In order to evaluate the knowledge of the student about the division operation, an initial test was applied which consisted in partitive and quotative division problems. The student was also able to solve all quotative division problems with drawings, but he was unable to find an answer in any of the partitive division problems, which he solved using multiplicative incorrect strategies through drawings. For this reason, a teaching sequence with partitive division problems was designed. The instruction was provided during supplementary classes in a weekly work session typically lasting one hour. Tom was given two to five problems in each session, depending on the receptiveness he demonstrated during the session. Over the course of three months and 15 sessions, he worked on a total of 49 problems. A Special Education teacher with previous experience with students with this disorder led all the sessions. The data collected in this study correspond to the records of all spontaneous student resolutions when solving problems.
4.3 Instruction
Different studies conducted with students with ASD have shown the benefits of using tangible and visual aids to teach arithmetic operations (^{Hart & Cleary, 2015}; ^{Rockwell et al., 2011}). The use of augmentative devices, such as pictograms, also enhances and facilitates communications with individuals with this disorder (^{Mirenda, 2003}). Both conclusions led us to craft a tangible device that resembles a pictogram, and which we call “pictomaterial”. This material is a posterboard with empty rectangular boxes drawn on it and tokens that have to be distributed among the boxes. Also drawn on the cardboard are arrows representing the distribution task (see Figure 3). This material is similar to the schemes used in previous studies conducted on students with ASD (^{Rockwell et al., 2011}), which utilized the SchemaBased Instruction methodology, with the added possibility of being able to manipulate the objects involved in the distribution. Different pieces of plasterboard were made, varying the number of boxes drawn based on the divisor. In the problems where this material was provided, the student was given the sheet of posterboard associated with the divisor in the problem and as many tokens as required for the dividend.
A teaching sequence using partitive division problems was designed. This sequence included problems in two different formats: with and without support material, as follows:
With support material: The problem is presented to the student in written format accompanied by the concrete material mentioned in the problem (such as lollipops and bags) or by the pictomaterial. The pictomaterial was used primarily in the initial sessions and was accepted naturally by the student. The concrete material and the pictomaterial were then interspersed so that the pictographic nature of the latter could allow the student to associate the idea of distribution with a visual scheme.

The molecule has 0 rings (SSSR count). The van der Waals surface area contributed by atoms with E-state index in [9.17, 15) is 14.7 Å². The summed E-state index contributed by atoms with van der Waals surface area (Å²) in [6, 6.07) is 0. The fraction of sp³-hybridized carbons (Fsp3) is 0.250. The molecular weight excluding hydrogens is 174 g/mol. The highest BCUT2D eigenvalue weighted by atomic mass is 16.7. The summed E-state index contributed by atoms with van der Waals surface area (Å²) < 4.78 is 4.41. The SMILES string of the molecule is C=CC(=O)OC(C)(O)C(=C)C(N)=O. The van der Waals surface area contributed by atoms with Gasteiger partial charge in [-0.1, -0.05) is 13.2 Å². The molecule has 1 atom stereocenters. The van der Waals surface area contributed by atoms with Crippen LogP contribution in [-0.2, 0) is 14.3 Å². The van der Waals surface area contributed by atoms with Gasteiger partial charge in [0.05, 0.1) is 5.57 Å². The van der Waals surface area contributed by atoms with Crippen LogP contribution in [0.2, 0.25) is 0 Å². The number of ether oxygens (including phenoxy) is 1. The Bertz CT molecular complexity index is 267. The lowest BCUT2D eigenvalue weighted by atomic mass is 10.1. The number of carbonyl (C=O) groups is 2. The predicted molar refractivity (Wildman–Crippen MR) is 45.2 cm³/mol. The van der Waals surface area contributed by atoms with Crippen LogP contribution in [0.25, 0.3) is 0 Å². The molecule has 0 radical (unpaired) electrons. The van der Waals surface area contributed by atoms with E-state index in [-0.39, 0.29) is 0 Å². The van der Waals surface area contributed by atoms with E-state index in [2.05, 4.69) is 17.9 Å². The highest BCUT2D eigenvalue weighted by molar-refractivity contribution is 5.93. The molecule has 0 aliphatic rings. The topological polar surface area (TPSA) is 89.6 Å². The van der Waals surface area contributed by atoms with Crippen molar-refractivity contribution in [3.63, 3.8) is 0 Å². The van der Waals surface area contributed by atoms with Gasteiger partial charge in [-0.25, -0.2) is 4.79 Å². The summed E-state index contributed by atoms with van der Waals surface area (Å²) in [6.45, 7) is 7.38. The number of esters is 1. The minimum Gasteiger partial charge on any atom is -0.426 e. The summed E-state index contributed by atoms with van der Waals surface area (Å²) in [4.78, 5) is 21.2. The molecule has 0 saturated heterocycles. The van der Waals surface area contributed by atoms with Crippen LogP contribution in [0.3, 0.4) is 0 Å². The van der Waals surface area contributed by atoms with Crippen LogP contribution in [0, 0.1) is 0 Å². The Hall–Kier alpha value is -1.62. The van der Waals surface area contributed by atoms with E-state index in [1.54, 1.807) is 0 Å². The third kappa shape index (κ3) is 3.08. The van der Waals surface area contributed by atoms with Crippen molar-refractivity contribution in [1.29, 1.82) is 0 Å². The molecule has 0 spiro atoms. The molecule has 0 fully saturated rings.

Without support material: The problem is presented to the student in written format with no support of concrete material or pictomaterial (initially the problem texts were accompanied by a drawing to represent the divisor, which was later removed).
All problems used in the study were partitive division problems, where the total and the number of recipients were known quantities. Problems included names and contexts familiar to the student to make them interesting to him. The size of the total amount (dividend) ranged from 8 to 28. An example of such a problem is: Peter wants to share 20 pencils equally into 4 boxes. How many pencils does he put in each box? Each problem was provided written on a sheet of paper containing the problem statement and a box for Tom to write the final result, thus allowing us to observe if he was able to interpret if the number he obtained was the solution to the problem.
In the first session, the method for solving the problems was explained to Tom, with the pictomaterial being used to explain the distribution task. This way, Tom started to associate this action with the meaning of the word “distribute”. In successive sessions, and following teaching methodologies of previous studies of informal strategies (^{Mulligan, 1992}; ^{Zhang et al., 2011}), the tutor always let Tom solve each problem by himself so as to observe his strategies without intervening in them. When Tom encountered difficulties that he was unable to solve by himself, the tutor made a demonstration with pictomaterial showing how to share the total amount equally into the boxes. An example of such a situation is shown below.